i = 1,2,…,n, where Pi is called the estimated rate of exponential convergence.

Lemma1 [14] Under the assumption1, the following estimation can be obtained:

(i) co[aij(yj(t))]fj(yj(t)) − co[aij(xj(t))]fj(xj(t)) ≤ AijFj(ej(t)),

(ii) co[bij(yj(t − τj(t)))]gj(yj(t − τj(t))) − co[bij(xj(t − τj(t)))]gj(xj(t − τj(t))) ≤ BijGj(ej(t − τj(t))),

where

$Aij=max{|a⌢ij|,|a⌣ij|}, Bij=max{|b⌢ij|,|b⌣ij|},i,j∈N,$
$Fj(ej(t))=fj(yj(t))−fj(xj(t)),Gj(ej(t−τj(t)))=gj(yj(t−τj(t)))−gj(xj(t−τj(t))),j∈N.$

Proof: If yi(t) = 0, xi(t) = 0, iN we can easily have part(i) hold. From (9) and (10), we can get

• (1) For yi(t) < 0, xi(t) < 0, then

$co[aij(yj(t))]fj(yj(t))−co[aij(xj(t))]fj(xj(t))=a⌢ijfj(yj(t))−a⌣ijfj(xj(t)=a⌢ijFj(ej(t))≤AijFj(ej(t)).$

• (2) For yi(t) > 0, xi(t) > 0, then

$co[aij(yj(t))]fj(yj(t))−co[aij(xj(t))]fj(xj(t))=a⌣ijfj(yj(t))−a⌢ijfj(xj(t)=a⌣ijFj(ej(t))≤AijFj(ej(t)).$

• (3) For xi(t) < 0 < yi(t) or yi(t) < 0 < xi(t), then

$co[aij(yj(t))]fj(yj(t))−co[aij(xj(t))]fj(xj(t))=a⌣ijfj(yj(t))−f(0))+a⌢ij(f(0)−fj(xj(t)))≤Aij(fj(yj(t))−f(0))+Aij(f(0)−fj(xj(t)))=Aij(fj(yj(t))−fj(xj(t)))=AijFj(ej(t)).$

Then complete the proof of part (i). In the similar way, part(ii) can be easily hold.

## III. MAIN RESULTS

We present the exponential stability results for the synchronization error system of FMNN when the error system (9) is exponentially stable, the system (4) and system (7) will achieve the exponential synchronization.

$t≥t0>0,i∈{1,2,…,n}$

Theorem1 If there exist positive constant ε,η1,η2,…,ηn such that for any

##### (15)
$(−ci+ωi+ε)ηi+∑j=1nAijσjηj+∑j=1nBijρjηjexp{ετj(t)}<0,$
then the error system (9) is globally exponentially stable.

Proof: Consider Wi(t) = |ei(t)|/ηi,i = 1,2,…,n, according to the error system (9) or (14) and lemma1, we can get the following inequality

##### (16)
$Dqei(t)≤−ciei(t)+∑j=1nAijFj(ej(t))+∑j=1nBijGj(ej(t−τj(t)))+ωiei(t)=(−ci+ωi)ei(t)+∑j=1nAijFj(ej(t))+∑j=1nBijGj(ej(t−τj(t))).$

Evaluating the fractional order derivative of Wi(t) along the trajectory of error system, then

##### (17)
$DqWi(t)≤(−ci+ωi)|ei(t)|/ηi+1/ηi[∑j=1nAijσj|ej(t)|+∑j=1nBijρj|ej(t−τj(t))|]=(−ci+ωi)Wi(t)+1/ηi[∑j=1nAijσjηjWj(t)+∑j=1nBijρjηjWj(t−τj(t)))].$

Define $W˜i(t)=Wi(t)−W¯(t0)exp{−ε(t−t0)},t≥t0>0,i=1,2,…,n$, where

$W¯(t0)=max1≤i≤n{supt0−τ≤s≤t0|ei(s)|/ηi}.$

We will prove that $W˜i(t)≤0,i=1,2,…,n$, for any tt0>0. Otherwise, since $W˜i(t)≤0,i=1,2,…,n$ for t ∈ [t0τ, t0], there must exist t1t0 and some ς such that $DqW˜ς(t1)≥0$ and $W˜ς(t1)=0$. Then

##### (18)
$DqW˜ς(t1)≤(−cς+ως)Wς(t1)+1/ης[∑j=1nAςjσjηjWj(t1)+∑j=1nBςjρjηjWj(t−τj(t1))]+εW¯(t0)exp{−ε(t1−t0)}=(−cς+ως)W¯(t0)exp{−ε(t1−t0)}+1/ης[∑j=1nAςjσjηjW¯(t0)exp{−ε(t1−t0)}+∑j=1nBςjρjηjW¯(t0)exp{−ε(t1−τj(t1)−t0)}]+εW¯(t0)exp{−ε(t1−t0)}=(−cς+ως+ε)W¯(t0)exp{−ε(t1−t0)}+1/ης[∑j=1nAςjσjηjW¯(t0)exp{−ε(t1−t0)}+∑j=1nBςjρjηjW¯(t0)exp{−ε(t1−τj(t1)−t0)}]=(−cς+ως+ε)W¯(t0)exp{−ε(t1−t0)}+1/ης[∑j=1nAςjσjηjW¯(t0)+∑j=1nBςjρjηjW¯(t0)exp{ετj(t1)}]exp{−ε(t1−t0)}.$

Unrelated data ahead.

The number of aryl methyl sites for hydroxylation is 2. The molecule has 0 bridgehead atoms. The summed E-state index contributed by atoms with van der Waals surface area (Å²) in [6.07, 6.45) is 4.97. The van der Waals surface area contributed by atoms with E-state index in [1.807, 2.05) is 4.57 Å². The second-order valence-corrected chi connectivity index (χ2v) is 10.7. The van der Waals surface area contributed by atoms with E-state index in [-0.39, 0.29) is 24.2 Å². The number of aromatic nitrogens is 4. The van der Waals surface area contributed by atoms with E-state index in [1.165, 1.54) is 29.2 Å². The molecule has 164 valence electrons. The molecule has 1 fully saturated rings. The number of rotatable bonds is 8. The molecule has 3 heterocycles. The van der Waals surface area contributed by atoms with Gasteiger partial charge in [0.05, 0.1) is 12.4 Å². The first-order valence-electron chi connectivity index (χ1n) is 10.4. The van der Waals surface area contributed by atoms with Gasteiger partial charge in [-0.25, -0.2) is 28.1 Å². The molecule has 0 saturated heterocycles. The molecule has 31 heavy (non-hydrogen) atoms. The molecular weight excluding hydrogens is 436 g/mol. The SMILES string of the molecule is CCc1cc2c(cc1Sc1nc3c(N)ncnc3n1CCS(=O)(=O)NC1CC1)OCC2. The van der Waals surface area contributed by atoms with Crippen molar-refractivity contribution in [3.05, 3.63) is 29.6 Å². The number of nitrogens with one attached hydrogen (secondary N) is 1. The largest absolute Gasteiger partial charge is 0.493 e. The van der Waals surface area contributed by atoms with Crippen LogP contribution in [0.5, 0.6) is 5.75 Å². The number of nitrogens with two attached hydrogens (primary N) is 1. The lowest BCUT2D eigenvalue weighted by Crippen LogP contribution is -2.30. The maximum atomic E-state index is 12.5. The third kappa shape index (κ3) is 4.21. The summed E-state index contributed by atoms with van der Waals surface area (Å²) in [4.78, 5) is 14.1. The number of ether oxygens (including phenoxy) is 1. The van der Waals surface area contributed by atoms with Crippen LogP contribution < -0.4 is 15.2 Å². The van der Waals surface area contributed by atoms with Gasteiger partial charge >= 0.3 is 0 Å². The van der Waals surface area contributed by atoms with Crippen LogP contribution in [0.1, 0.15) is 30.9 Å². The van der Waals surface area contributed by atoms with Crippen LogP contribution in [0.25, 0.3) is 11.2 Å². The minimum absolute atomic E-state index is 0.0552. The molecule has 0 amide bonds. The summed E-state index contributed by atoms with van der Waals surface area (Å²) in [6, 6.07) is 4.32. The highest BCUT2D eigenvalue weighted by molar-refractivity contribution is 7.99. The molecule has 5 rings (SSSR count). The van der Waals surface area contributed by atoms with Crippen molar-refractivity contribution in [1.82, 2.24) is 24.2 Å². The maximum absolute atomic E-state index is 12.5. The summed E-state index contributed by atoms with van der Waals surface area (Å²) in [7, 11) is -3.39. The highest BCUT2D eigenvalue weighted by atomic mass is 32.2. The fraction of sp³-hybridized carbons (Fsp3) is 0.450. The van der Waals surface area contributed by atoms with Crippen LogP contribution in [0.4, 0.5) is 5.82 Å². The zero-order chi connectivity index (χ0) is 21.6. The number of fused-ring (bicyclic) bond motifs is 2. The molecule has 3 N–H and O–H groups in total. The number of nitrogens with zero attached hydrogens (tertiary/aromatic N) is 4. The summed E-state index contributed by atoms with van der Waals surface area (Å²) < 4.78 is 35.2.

Moreover, from inequality(15), we have

$(−cς+ως+ε)+1/ηi[∑j=1nAijσjηj+∑j=1nBijσjηjexp{ετj(t)}]<0,t≥t0>0,i=1,2,…,n,$

Therefore

##### (19)
$(−ci+ωi+ε)W¯(t0)exp{−ε(t1−t0)}+1/ηi[∑j=1nAijσjηj+∑j=1nBijρjηjexp{ετj(t)}]W¯(t0)exp{−ε(t1−t0)}<0,t≥t0>0,i=1,2,…,n,$
so it is easy to find that $DqW˜ς(t1)<0$, which contradicts $DqW˜ς(t1)≥0$. That shows $W˜i(t)=Wi(t)−W¯(t0)exp{−ε(t−t0)}≤0,t≥t0>0,i=1,2,…,n$. Thus
$|ei(t)|/ηi≤max1≤i≤n{supt0−τ≤s≤t0|ei(s)|/ηi}exp{−ε(t−t0)}, t≥t0>0,i=1,2,…,n.$

It shows

##### (20)
$|ei(t)|≤ηimax1≤i≤n{supt0−τ≤s≤t0|ei(s)|/ηi}exp{−ε(t−t0)}, t≥t0>0,i=1,2,…,n.$

This completes the proof.

## IV. NUMERICAL RESULTS

In this section, we will give two numerical examples to demonstrate our analysis on exponential synchronization of FMNN.

Example1 Consider two-dimension fractional-order memristor-based neural networks

##### (21)
${Dqx1(t)=−c1x1(t)+a11(x1(t))f1(x1(t))+a12(x2(t))f2(x2(t))+b11(x1(t−τ1(t)))g1(x1(t−τ1(t)))+b12(x2(t−τ2(t)))g2(x2(t−τ2(t)))+I1Dqx2(t)=−c2x2(t)+a21(x1(t))f1(x1(t))+a22(x2(t))f2(x2(t))+b21(x1(t−τ1(t)))g1(x1(t−τ1(t)))+b22(x2(t−τ2(t)))g2(x2(t−τ2(t)))+I2$
where c1 = c2 = 1, a11(x1(t)) = 1, a22(x2(t)) = 1.8,
$a12(x2(t))={12,x2(t)≤0,14,x2(t)>0, a21(x1(t))={0.1,x1(t)≤0,0.05,x1(t)>0,$
$b11(x1(t−τ1(t)))={−1.2,x1(t−τ1(t))≤0,−1.5,x1(t−τ1(t))>0, b12(x2(t−τ2(t)))={0.8,x2(t−τ2(t))≤0,1.0,x2(t−τ2(t))>0,b21(x1(t−τ1(t)))={0.05,x1(t−τ1(t))≤0,0.1,x1(t−τ1(t))>0, b22(x2(t−τ2(t)))={−1.6,x2(t−τ2(t))≤0,−1.4,x2(t−τ2(t))>0,$
where τj(t) = et/1 + et, I = (I1,I2)T = (0,0)T, q = 0.92 and take the activation function as fi(xi) = sin(xi), gi(xi) = 0.5(|xi + 1| − |xi − 1|), i, j = 1,2. The model (21) has chaotic attractors with initial values x(0) = (0.45,0.65)T which can be seen in Figure1.

We consider system (21) as the drive system and corresponding response system is defined as Eq.(7). And for the controller ui(t) = ωi(yi(t) − xi(t)), the parameter ωi is chosen as ω1 = −9.5, ω2 = −10.5. From Theorem1, when we take ε = 0.7, τj(t) = 1, η1 = η2 = ρ1 = ρ2 = σ1= σ2 = 0.1, we can easily know $(−ci+ωi+ε)ηi+∑j=1nAijσjηj+∑j=1nBijρjηjexp{ετj(t)}<0$ ω1 = −9.5, ω2 = −10.5, we can get is true when ω1 < −1.703, ω2 < −0.232. So when

$(−c1+ω1+ε)η1+A11σ1η1+A12σ2η2+B11ρ1η1exp{ετ1(t)}+B12ρ2η2exp{ετ2(t)}=−0.798<0,(−c2+ω2+ε)η2+A21σ1η1+A22σ2η2+B21ρ1η1exp{ετ1(t)}+B22ρ2η2exp{ετ2(t)}=−1.027<0.$

It satisfies the condition of Theorem 1, then the exponential synchronization of drive-response system is achieved.

When the response system with this controller, we get state trajectories of variable x1(t), y1(t) and x2(t), y2(t) are depicted in Figure2a and 2b. Moreover, Figure3a and 3b depict the synchronization error curves e1(t), e2(t) between the drive system and response system. These numerical simulations show the state trajectories of variable x1(t), y1(t) and x2(t), y2(t) are synchronous and synchronization error e1(t), e2(t) are converge to zero. These prove the correctness of the Theorem1.